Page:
Spring 2007 Volume One Issue Two


Ariam hears the woman outside going door to door, begging for an antidote to the curse. She tries to ignore her plea for Ariam can only help a few. The wind rattles the shutters of the tiny cottage. Cold air seeps through a crack in the window, and Ariam shivers. She reads the last part of the note again, this time aloud:

Meet me this morning at nine-thirty by the fountain. Bring the child and the instructions with you. --L. Forrester

Ariam has heard of this man. He is rich and powerful with two young daughters desperately seeking the cure. She bends over the crib, makes cooing noises and soon the babe stirs. She bundles her prize in a red blanket, and in seconds, she is out the door and down the front steps.

At Yosef's flat, she gives the signal, three knocks evenly spaced, and soon, they are on their way, Ariam astride a donkey and Yosef walking at her side, periodically tapping the animal's hindquarters with a stick.

Ariam sees the parade of broken shop windows, the abandoned cafes and imagines the city she once loved. The mosque, its minarets bathed in the orange glow of dawn, the pastel villas, the palm-lined avenues. Everything is gone now, ripped from the earth in a matter of days.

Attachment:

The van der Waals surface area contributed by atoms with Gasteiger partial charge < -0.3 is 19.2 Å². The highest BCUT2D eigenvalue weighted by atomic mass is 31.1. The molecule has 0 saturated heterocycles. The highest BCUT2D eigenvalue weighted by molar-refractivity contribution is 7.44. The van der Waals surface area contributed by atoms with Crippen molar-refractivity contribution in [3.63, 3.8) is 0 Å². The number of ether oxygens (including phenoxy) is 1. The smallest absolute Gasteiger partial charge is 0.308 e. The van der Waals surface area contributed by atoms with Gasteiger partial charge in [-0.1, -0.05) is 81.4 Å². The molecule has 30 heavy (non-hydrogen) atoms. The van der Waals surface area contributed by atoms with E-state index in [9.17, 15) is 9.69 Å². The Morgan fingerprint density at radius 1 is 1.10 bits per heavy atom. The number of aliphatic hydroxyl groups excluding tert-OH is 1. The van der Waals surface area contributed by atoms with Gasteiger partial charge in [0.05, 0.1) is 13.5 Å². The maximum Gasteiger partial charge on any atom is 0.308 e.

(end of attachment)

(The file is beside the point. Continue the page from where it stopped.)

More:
The clock strikes the half-hour as they enter the piazza.

"Do you have the instructions?" the man asks.

"Yes, I have them." Ariam passes the babe to Yosef, then reaches into her purse for a card. "Make sure your daughters follow these steps carefully, and in twelve days, each will have a beautiful child, perfect in every way."

"Please, may I see?" he asks, pointing to the red bundle.

Ariam parts the blanket, and the cherub smiles up at the stranger. "Can you not see his golden hair and blue eyes? Here, take his hand. He has the strength of ten."

The child looks up at the man and takes hold of his finger.

"Yes. He is the most perfect child I have ever seen." From his pocket, he withdraws an envelope and hands it to her. "Thank you," he says, "for my family," then he turns and walks away, his form disappearing in the mist.

"By nightfall," Ariam tells Yosef, "we must leave the city. It is not safe for us to stay here."

Later on foot, they cross over the city limits. With the wind blowing east across the mesa, Ariam opens the blanket and urges her offspring into the street. "Run, love. You need your exercise."

And the thing Ariam calls her babe with the beautiful blue eyes and corn-colored hair flicks the tail on its furry rump and clip-clops joyfully behind them.

- END -

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